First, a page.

| Kayaba HK-1 Flying Wing
by Raul Colon
During the early days of World War II, the Imperial Japanese Navy and Army’s Air Forces had minimal interest in the development of a flying wing configuration airplane. This dramatically contrasted with the view of their main ally, Nazi Germany, who had experimented with tailless flying winged aircraft for several years. The lack of effort by the Japanese Navy, the one service viewed by most as the forerunner in military aviation in Japan, did not imply that the Army would follow them. Indeed, they quickly started a crash design program in late 1939. Because of the late date of their program, the Japanese Army top brass knew that they needed to begin a program that could achieve in short time, with a dwindling financial resource base, the maximum results. Efforts by the Imperial Japanese Army concentrated on the gliders designs of the Kayaba Works Corporation as well as the Mitsubishi Company’s tailless aircraft designs, which copied the German Messerschmitt Me 163 Jet Fighter.
|The Kayaba’s designs were first conceived to research data on tailless airplanes configurations. Many designs were submitted by engineers inside Kayaba and by outside consultants. The most promising design program was the HK1. The HK1 was the brainchild of a brilliant, albeit, obscure Japanese engineer, Dr. Hidemasa Kimura. He based his design on the concept of Kumazo Hino, the pioneer aviator who was the first person in Japan to fly a plane, in the spring of 1910. Initial tests on the design were promising and lead the Japanese Army to sponsor an aircraft concept program—the first step in establishing a development and production program of a military aircraft.|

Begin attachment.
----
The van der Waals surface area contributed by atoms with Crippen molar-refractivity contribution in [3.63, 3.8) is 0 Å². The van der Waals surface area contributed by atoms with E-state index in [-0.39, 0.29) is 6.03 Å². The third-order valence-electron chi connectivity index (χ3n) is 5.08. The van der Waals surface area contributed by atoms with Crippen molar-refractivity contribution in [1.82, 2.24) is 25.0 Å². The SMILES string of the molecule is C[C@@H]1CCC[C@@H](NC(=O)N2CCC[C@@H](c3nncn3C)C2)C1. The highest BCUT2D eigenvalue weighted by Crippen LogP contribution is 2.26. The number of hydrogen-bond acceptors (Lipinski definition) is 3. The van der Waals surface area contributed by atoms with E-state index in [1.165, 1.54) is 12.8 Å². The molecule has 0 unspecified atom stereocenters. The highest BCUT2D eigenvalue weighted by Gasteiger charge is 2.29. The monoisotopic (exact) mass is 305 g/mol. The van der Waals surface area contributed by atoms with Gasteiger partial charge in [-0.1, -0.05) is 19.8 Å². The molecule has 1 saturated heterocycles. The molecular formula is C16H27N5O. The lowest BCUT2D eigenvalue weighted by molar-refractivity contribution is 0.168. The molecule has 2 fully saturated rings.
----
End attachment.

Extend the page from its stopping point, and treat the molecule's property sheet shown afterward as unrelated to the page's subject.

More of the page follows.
Working closely with Kayaba’s Chief Developing Designer, Dr. Shigeki Naito, Kimura designed and constructed a tailless test model aircraft. The model, designated the KU2, was extensively tested between early November 1940 and May 1941. After the test phase of the KU2 was over, Dr. Kimura, with the assistance of another brilliant Japanese engineer, Joji Washimi, began to work on a more advance design in the spring of 1941, the KU3. The KU3 was a two-system experimental model, it had no vertical control surfaces and the edges of its wings were cranked incorporating sections of different angles of sweepback. The KU3 had a three-control array, along the trailing edge of each wing. The KU3 made 65 test flights before the only prototype model crash landed in late 1941.
Kimura wasn’t done with flying wings. He took the data recollected on KU3 program and used it to build the first Japanese powered flying wing aircraft, the KU4. At this moment for Japan, time was running out and Kayaba had not shown concrete results to merit further investment in resources. Japanese limited resources were needed in other areas.